Befriending Perfectionsism

As I sit here, and soak up the blessings of the rain after an extreme drought, I reflect on Nature’s seemingly imperfections. Most would say that “perfect weather” entails mild temperatures, and abundant sunshine. However, it is the “imperfection” of a downpour of rain that enables Nature’s growth.

How might our own imperfections enable growth? Our desires to be perfect rest in the need for love and acceptance. As social beings, our survival, in part, depends on our ability to connect with others. In moments of imperfection, we enter into a falsehood which convinces us that our mistakes will cost us the love and acceptance of others; ultimately, leading us to our greatest fear, rejection. However, it is the veil of perfection that keeps us from experiencing genuine connection with ourselves and others. 

When we make mistakes, we can become highly reactive, and cast extreme judgment on ourselves. Feelings of worthlessness, and shame overcome us. It is almost like entering into a trance, and being at war with ourselves. But what would happen if we took time to pause, and meet this part of ourselves with compassion and curiosity? We spend so much time beating ourselves up with anger, rage, guilt, and shame that we forget there’s another part of us under all of those emotions that is deeply hurting.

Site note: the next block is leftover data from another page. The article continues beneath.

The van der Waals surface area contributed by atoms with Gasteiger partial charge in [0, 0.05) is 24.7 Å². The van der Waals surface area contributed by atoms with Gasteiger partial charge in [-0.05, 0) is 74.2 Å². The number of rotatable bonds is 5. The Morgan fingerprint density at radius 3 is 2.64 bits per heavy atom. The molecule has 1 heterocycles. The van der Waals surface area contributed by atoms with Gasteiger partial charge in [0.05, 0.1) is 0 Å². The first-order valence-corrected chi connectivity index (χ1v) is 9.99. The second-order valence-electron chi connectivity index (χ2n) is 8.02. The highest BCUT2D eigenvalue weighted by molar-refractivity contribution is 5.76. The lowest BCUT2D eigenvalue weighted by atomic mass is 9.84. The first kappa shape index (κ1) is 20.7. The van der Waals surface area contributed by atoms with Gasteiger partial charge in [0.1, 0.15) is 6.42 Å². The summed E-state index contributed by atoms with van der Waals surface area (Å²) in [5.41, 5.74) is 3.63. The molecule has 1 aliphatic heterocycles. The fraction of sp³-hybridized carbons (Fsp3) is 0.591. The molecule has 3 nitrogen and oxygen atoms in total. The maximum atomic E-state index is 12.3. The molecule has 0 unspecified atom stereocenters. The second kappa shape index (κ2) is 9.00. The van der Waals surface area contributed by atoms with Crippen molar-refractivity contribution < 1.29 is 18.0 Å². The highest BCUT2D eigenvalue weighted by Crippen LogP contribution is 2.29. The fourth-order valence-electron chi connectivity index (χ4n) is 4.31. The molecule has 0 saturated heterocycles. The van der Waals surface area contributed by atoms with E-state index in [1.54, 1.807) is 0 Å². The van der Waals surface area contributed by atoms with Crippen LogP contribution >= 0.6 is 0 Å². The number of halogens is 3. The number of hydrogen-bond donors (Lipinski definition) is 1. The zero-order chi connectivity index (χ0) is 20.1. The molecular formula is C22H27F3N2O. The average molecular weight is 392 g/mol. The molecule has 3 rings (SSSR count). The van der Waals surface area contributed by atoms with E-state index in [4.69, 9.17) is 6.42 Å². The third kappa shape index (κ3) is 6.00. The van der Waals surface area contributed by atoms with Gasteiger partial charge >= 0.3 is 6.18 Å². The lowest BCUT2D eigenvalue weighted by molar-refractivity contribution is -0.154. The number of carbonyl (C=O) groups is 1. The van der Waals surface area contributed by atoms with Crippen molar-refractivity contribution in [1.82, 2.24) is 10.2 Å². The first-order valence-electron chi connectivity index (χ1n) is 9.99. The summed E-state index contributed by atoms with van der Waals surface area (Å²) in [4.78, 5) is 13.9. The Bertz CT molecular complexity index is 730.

In her podcast, Tara Brach (2022) describes how we can start to become curious about the anger and judgment that resides within us, and how to meet that part of ourselves with compassion and understanding. The first part in doing so is to acknowledge the feelings of anger, judgment, guilt, and shame, and accept that they are there. The next step is to ask ourselves where are these feelings in my body? What is their energy like? As we lean more into that energy, and become curious, we will eventually find a part of ourselves that needs love.

So when you find yourself making mistakes, and saying phrases such as “I could have done better!” or “I should have known better!”, take time to pause and explore the emotions that are there. Then, gently place your hand over your heart, and repeat the following statement, “I’m sorry, and I love you” (Brach, 2022). 

Brach, Tara (Host). (2022, July 14). From dragons to schmoos – Meeting life with compassionate presence [Audio podcast episode]. In Tara Brach.